Apart from a lack of time, the shop the workbench project is progressing well. The leg frames are glued up and I’m working on the aprons at the moment. On the last bench I made I used some heavy gauge screws and the aprons were made flush with the legs. This time I’m creating a dado in the apron and having it proud of the leg frame. Although the screws worked well, I wanted to try a more “belt and braces” approach.
I knew, long before I started work, that we had some timber connectors that had been left over from a job. They seemed like an excellent way to make a strong union between the leg frames and the apron. I added in a toothed bolt as well, along with oversize washers. I’ll only use the connector at the top of the apron, the lower will have a bolt in a slightly oversized hole to allow for movement.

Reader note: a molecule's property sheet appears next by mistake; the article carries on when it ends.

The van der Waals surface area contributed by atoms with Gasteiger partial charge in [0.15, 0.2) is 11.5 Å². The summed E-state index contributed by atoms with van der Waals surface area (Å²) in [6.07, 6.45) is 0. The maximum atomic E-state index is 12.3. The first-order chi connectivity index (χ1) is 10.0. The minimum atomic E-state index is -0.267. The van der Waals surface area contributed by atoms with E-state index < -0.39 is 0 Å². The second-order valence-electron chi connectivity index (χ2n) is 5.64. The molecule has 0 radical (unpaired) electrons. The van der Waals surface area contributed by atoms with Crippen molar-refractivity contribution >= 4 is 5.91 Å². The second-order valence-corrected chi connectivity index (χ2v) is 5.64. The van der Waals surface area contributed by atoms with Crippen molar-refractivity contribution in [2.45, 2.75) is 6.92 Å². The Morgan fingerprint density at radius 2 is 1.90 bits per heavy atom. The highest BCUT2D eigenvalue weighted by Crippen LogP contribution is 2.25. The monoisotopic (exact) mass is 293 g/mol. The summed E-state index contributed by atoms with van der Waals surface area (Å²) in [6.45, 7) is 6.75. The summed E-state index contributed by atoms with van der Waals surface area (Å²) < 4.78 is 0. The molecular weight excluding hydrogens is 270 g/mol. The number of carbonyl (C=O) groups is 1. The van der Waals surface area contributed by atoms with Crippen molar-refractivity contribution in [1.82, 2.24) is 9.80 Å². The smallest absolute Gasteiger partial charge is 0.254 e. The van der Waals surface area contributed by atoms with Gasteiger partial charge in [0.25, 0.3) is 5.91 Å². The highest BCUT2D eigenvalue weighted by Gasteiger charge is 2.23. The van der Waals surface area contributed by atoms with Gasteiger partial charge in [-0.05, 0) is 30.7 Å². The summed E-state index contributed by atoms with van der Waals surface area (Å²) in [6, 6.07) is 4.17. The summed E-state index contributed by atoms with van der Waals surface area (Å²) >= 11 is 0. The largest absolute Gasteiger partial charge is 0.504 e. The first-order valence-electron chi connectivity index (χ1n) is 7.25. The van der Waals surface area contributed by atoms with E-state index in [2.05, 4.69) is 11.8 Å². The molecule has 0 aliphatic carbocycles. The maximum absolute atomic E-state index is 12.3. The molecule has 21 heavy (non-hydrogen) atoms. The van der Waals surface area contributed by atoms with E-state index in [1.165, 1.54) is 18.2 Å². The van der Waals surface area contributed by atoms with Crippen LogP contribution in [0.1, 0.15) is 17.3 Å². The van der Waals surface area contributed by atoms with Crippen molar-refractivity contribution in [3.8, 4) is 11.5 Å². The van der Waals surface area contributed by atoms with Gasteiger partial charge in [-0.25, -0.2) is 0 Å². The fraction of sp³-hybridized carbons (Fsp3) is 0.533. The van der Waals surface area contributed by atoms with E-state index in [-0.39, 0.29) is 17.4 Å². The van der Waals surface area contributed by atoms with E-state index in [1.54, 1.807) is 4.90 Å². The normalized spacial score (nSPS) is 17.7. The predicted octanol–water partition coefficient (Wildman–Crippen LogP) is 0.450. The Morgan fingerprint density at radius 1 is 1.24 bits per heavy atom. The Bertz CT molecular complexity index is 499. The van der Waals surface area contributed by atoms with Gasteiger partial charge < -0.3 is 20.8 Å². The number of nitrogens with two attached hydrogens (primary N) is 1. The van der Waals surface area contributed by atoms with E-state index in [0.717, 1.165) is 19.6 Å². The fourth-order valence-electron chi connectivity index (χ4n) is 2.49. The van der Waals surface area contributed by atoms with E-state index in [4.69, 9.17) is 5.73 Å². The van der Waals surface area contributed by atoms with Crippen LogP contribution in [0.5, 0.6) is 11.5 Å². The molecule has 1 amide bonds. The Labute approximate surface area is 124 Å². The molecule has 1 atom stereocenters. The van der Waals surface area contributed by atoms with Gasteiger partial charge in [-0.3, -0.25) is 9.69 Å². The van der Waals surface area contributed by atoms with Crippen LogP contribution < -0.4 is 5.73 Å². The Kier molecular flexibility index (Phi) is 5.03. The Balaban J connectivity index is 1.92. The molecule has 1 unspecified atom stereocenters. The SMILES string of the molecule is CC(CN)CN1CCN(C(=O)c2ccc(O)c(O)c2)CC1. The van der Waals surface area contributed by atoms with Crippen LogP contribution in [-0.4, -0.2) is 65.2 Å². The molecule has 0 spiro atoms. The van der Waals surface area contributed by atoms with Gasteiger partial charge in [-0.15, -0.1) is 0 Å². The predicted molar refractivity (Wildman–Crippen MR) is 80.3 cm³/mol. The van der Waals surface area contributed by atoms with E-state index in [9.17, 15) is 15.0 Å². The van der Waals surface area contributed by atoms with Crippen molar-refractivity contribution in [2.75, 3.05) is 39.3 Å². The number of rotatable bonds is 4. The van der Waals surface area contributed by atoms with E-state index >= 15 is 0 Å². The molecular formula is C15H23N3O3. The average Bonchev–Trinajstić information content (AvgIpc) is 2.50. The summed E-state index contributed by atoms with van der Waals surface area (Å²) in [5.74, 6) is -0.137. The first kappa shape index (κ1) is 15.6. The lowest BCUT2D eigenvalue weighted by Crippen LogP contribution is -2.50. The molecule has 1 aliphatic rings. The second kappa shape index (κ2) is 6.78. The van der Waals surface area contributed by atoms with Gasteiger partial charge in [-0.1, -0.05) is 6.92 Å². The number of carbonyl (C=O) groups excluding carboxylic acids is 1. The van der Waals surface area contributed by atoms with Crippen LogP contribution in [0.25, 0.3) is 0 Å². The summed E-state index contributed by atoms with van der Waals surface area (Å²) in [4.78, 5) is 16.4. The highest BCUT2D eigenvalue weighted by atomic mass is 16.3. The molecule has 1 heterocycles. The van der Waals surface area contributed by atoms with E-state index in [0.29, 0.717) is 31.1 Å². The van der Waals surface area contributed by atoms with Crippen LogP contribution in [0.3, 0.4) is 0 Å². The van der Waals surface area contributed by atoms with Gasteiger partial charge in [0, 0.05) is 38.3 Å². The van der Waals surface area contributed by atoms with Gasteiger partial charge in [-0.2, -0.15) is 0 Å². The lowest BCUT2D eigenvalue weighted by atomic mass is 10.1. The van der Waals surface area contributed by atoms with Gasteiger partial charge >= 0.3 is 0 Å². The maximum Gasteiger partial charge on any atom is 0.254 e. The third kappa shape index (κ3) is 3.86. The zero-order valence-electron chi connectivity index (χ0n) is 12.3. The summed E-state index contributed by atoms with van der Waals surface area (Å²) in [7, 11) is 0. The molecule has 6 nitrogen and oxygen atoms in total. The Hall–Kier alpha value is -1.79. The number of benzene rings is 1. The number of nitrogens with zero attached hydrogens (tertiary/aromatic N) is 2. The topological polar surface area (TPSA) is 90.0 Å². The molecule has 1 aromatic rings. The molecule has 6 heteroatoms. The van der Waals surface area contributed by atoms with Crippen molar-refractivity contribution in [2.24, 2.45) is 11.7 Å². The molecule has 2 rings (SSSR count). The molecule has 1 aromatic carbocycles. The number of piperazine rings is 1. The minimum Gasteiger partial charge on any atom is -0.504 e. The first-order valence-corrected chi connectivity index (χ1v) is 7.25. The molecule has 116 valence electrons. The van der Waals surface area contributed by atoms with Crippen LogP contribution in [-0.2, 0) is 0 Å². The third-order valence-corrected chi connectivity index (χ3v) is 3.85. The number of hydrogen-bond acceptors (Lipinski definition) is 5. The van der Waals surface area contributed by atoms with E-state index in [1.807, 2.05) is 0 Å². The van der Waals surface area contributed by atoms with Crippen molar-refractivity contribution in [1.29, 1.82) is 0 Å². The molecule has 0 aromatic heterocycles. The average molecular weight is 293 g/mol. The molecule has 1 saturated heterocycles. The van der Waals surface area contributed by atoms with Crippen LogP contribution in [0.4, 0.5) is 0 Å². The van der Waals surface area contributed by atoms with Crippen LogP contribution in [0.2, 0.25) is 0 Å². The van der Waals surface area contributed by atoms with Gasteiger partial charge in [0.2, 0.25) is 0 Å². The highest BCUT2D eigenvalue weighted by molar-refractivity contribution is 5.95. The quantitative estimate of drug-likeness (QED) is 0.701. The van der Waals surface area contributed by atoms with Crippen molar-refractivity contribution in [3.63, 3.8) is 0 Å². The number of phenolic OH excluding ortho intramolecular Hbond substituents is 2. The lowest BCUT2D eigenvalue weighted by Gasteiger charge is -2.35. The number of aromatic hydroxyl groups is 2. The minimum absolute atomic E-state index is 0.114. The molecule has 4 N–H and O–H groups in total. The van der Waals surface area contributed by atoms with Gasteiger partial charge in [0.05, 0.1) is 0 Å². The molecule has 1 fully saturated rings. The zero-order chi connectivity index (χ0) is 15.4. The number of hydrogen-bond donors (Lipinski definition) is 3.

These are not for the faint of heart, and I will confess that I played it safe with a trial joint first. As you would imagine, they worked well and were well suited to the structural grade softwood I’m using. I’d not consider using them on dense hardwoods. The torque required to compress the connectors into the timber I was using was plenty enough!
As I worked through the project, I also became highly aware that good sturdy benches have the soul of a good carpenter at their heart. These benches are honest, straight forward and without pretense both in the joinery used and the finished result. Also, I think if you can install some decking, lay some joist, erect a good stud wall then a good traditional workbench should be within your reach.
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